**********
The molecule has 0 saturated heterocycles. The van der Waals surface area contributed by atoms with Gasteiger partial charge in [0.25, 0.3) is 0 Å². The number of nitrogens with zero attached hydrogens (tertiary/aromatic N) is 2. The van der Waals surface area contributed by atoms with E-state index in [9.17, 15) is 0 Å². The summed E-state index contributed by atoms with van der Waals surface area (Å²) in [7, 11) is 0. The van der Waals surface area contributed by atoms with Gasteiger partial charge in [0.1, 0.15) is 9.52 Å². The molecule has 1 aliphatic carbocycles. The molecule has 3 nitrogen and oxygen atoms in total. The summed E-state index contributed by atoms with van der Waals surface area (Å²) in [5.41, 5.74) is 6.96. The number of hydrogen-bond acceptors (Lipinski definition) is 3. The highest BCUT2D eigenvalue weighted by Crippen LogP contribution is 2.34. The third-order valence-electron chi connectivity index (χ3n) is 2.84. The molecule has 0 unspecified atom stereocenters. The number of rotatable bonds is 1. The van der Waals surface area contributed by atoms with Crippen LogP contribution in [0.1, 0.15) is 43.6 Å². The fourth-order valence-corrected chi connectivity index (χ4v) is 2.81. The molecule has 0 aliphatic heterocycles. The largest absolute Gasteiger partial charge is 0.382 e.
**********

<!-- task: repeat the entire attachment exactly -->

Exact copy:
The molecule has 0 saturated heterocycles. The van der Waals surface area contributed by atoms with Gasteiger partial charge in [0.25, 0.3) is 0 Å². The number of nitrogens with zero attached hydrogens (tertiary/aromatic N) is 2. The van der Waals surface area contributed by atoms with E-state index in [9.17, 15) is 0 Å². The summed E-state index contributed by atoms with van der Waals surface area (Å²) in [7, 11) is 0. The van der Waals surface area contributed by atoms with Gasteiger partial charge in [0.1, 0.15) is 9.52 Å². The molecule has 1 aliphatic carbocycles. The molecule has 3 nitrogen and oxygen atoms in total. The summed E-state index contributed by atoms with van der Waals surface area (Å²) in [5.41, 5.74) is 6.96. The number of hydrogen-bond acceptors (Lipinski definition) is 3. The highest BCUT2D eigenvalue weighted by Crippen LogP contribution is 2.34. The third-order valence-electron chi connectivity index (χ3n) is 2.84. The molecule has 0 unspecified atom stereocenters. The number of rotatable bonds is 1. The van der Waals surface area contributed by atoms with Crippen LogP contribution in [0.1, 0.15) is 43.6 Å². The fourth-order valence-corrected chi connectivity index (χ4v) is 2.81. The molecule has 0 aliphatic heterocycles. The largest absolute Gasteiger partial charge is 0.382 e.